About David Learmount

Author Archive | David Learmount

Uneasy about airline safety

Last year’s safety figures confirmed a trend that was becoming established over the last five years: airline safety has stopped improving, something it never did before since the Wright Brothers. This year’s serious occurrences show no sign that this is changing for the better. Another unwelcome fact is that more accidents are happening to aircraft registered in a country […]

Continue Reading

It’s the plumbing, guvnor

There is nothing new under the sun. In the 1950s a Boeing B52 strategic bomber was lost during a long duration, high level sortie, and it was believed this was caused by fuel system icing. Of course it will never be proven because ice melts before you can check it out, but that was deemed the […]

Continue Reading

Pilots: who needs them?

“Unless pilots are trained to cope when automation fails, logic dictates that manufacturers might as well design them out altogether.” That’s the logic. But will it survive the argument? ———————— The greatest service the Dutch National Safety Board could render to aviation in its investigation of the Turkish Airlines Boeing 737-800 crash at Schiphol is to use […]

Continue Reading

Schiphol crash: cockpit doors have to get better than this

There is a lot yet to learn about the Turkish Airlines Boeing 737-800 crash at Schiphol. Just about everything, in fact. But this was an accident – like many recently – that was survivable by all, or at least most, of the people on board. An unconfirmed report in the Turkish English language daily newspaper […]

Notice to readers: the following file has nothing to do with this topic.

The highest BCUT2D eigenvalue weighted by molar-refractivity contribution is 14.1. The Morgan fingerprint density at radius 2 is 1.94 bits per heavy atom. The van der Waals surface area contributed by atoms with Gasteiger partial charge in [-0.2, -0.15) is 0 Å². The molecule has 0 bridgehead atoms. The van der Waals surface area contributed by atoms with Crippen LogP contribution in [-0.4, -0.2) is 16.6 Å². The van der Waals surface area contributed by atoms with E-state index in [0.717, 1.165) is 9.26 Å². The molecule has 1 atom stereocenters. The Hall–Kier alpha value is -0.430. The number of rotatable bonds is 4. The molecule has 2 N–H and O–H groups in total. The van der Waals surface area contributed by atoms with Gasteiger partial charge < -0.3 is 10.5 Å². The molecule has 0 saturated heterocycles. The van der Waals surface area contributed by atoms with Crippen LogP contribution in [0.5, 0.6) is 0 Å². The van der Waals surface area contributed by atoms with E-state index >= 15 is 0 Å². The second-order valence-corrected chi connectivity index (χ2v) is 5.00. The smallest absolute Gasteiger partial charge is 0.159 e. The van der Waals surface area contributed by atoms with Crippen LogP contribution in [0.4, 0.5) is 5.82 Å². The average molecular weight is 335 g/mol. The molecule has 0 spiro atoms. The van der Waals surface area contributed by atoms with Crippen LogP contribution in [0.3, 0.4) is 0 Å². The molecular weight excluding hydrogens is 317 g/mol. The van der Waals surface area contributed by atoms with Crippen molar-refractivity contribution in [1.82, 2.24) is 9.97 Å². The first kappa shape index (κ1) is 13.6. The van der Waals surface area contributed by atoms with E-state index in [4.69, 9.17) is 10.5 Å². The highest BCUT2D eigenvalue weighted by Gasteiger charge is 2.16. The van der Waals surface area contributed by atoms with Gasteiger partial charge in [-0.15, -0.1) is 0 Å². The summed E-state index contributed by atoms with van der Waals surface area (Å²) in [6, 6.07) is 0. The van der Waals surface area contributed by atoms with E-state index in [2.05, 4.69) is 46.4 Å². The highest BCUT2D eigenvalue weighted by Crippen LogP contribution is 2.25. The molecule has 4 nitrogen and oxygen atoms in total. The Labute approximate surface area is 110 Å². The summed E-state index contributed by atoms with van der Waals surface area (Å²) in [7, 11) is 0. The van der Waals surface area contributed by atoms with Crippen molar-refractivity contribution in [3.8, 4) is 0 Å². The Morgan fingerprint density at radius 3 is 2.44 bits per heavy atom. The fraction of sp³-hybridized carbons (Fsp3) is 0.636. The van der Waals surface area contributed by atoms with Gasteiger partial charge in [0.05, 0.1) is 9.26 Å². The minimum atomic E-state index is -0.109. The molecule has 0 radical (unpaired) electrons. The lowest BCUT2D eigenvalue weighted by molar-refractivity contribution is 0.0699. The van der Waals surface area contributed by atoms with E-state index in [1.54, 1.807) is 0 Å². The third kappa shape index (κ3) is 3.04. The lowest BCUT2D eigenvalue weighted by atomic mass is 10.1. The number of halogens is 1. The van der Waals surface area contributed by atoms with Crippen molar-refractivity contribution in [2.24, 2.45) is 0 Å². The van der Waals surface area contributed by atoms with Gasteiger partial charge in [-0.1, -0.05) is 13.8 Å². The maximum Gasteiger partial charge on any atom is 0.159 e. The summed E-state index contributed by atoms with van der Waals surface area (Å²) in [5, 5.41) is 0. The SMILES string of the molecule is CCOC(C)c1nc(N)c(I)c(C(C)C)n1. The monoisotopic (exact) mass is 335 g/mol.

Continue Reading

Turkish airlines accident at Schiphol

The Turkish Airlines Boeing 737-800 that crashed on final approach to Amsterdam Schiphol on 25 February is the second aircraft in a little more than a year to land short of a runway on approach to a major airport. The other event involved a British Airways Boeing 777. It landed about 350m short of runway 27L at London Heathrow […]

Continue Reading

What’s gonna hit the airlines next

As  if we needed to be told, things are changing and the outlook is bleak. But bleak like what? Thales, which held a big party to launch its new RealitySeven flight simulator range and announce its re-entry into the provision of training support services on 19 February, gathered a massive breadth of global air transport expertise at […]

Continue Reading

Colgan 3407, icing, and turboprops

Early information released by the US National Transportation Safety Board about the Colgan Air Bombardier Dash 8 Q400 that crashed on approach to Buffalo on 12 February made it look as if the agency had more or less decided that icing was the cause. This is definitely no longer so. Icing now looks like just one factor – maybe […]

Continue Reading
fint-HORIZON-(SEND).jpg

Which way is up for Eastern and Western artificial horizons?

An Aeroflot-Nord pilot flying a Western-built aircraft – a Boeing 737-500 crashed on approach to Perm, Russia, last year because of disorientation. The official report says the accident was at least partly caused by the fact that the Western and Russian artificial horizons (AH) – alternatively known as attitude director indicators (ADI) – work on a completely different psychology. This captain had spent most of his […]

Continue Reading
tvb_sim_02_c.jpg

The toxic subject that won’t die

Two television stations, one German and one Swiss, have begun their own investigation in the face of consistent denials by airlines that passengers and crew are routinely exposed to neurotoxins, and have proved that it is true. I have blogged about this before. And we have investigated the subject ourselves and found it to be […]

Continue Reading
Michael O

Revealed: How to run an airline

Somebody has noticed that all is not well in the world of airlines, and has deduced that good management practises might help. They’ve written a book about it. Is it just me, or is there is an insidious implication here that most airlines are badly managed? The main theme, I gather from the blurb, is that […]

Continue Reading